I think in any case it must be shown to user what the QR wants to be done before any action gets performed. QR codes are a possible attack vector and even starting an app might be against the users will and possibly do harm.

Also I suggest to consider to name it commands instead of URLs. Or maybe we find out what’s the official name by some RFV or whatever.

German Wikipedia talks about “tags” but doesn’t express clearly if these commands / URLs are the tags or the QR-Code itself. The abuse of these commands / URLs for attacks is called attagging.

Are the specifications of the QR Code publicly available?
Specifications of the code were approved as a JIS standard (JIS X 0510) in November 2004. Therefore, they are publicly available.


I’m not sure. Seems to available for paying money only. Also only in Japanese.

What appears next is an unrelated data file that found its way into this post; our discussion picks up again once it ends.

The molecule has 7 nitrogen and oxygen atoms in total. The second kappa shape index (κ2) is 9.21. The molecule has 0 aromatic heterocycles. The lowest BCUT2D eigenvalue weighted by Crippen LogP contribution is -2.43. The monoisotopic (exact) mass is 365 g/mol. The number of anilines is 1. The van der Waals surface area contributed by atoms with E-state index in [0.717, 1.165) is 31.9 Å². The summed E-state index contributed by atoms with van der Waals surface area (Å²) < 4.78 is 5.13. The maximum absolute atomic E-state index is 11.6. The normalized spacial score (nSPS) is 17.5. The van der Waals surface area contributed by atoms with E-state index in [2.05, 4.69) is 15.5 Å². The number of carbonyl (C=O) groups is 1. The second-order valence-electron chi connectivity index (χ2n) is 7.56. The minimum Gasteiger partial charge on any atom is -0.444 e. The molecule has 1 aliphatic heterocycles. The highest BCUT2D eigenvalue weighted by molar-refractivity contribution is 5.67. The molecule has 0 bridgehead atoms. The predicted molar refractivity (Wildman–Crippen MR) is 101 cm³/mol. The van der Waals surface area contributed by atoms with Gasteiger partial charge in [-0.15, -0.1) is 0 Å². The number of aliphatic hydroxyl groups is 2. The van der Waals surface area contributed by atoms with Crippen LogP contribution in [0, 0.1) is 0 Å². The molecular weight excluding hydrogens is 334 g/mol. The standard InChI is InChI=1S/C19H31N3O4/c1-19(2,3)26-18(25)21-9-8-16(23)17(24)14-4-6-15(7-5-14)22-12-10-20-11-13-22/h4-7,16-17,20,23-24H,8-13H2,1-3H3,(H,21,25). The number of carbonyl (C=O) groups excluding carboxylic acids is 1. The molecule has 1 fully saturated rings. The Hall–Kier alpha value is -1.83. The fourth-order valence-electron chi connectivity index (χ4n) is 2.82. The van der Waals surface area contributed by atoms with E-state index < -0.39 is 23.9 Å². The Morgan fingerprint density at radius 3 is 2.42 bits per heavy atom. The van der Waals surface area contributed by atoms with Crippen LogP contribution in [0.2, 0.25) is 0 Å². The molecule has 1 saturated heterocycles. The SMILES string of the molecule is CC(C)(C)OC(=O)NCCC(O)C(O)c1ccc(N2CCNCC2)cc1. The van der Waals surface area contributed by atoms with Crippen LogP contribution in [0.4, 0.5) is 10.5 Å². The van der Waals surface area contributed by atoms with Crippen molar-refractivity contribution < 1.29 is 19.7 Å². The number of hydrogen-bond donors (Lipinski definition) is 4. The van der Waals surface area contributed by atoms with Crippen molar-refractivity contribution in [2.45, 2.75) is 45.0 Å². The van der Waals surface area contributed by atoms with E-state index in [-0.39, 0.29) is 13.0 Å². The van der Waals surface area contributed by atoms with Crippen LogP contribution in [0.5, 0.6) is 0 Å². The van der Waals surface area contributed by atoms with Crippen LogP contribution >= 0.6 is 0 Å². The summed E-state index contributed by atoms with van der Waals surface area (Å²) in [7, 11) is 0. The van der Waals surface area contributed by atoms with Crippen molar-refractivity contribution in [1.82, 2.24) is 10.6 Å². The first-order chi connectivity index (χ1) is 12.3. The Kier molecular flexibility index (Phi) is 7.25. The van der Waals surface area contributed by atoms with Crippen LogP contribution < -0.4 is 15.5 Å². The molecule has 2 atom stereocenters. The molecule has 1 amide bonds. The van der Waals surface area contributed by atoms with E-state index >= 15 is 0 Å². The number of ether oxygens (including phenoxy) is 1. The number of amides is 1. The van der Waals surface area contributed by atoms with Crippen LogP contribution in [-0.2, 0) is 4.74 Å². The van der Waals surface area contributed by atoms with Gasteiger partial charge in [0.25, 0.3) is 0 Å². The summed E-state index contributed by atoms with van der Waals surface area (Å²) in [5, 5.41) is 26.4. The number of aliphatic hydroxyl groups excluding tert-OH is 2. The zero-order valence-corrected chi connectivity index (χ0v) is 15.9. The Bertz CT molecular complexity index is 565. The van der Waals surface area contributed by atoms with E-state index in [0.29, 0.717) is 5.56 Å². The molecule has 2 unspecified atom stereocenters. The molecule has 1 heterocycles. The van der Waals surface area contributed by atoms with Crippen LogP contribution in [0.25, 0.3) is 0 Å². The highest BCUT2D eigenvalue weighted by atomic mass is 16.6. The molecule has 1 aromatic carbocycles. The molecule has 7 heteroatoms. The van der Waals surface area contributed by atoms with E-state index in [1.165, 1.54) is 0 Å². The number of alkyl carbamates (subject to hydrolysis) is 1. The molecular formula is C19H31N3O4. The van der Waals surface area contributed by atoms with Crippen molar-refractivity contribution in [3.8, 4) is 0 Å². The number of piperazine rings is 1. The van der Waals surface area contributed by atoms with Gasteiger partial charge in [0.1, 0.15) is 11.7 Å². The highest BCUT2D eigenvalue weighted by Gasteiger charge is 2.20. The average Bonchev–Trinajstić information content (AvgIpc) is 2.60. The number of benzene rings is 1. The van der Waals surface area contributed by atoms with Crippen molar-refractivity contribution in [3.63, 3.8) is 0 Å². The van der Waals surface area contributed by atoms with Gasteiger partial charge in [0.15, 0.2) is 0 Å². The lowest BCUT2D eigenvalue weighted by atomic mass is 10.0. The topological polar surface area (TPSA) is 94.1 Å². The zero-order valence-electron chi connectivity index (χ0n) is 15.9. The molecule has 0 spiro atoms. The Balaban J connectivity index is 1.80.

An example of how to have a process like that, this app does just that (shows the QR code content first and asks permission - among other good features), It seems like one good starting point for how to do an app that’s not horrible (GitHub:

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Due to covid most probably EU and certainly the touristic countries such as Greece are preparing a certificate of vaccination (or pcr or of recovery from covid) using “digitally signed QR codes”. What is this? I have used digital signatures, I have used QR codes but not together. I found very little information on the web (wikipedia has nothing I think on this) and restricting the search to Linux returned nothing I could make any sense of.

Maybe this idea is of interest for L5…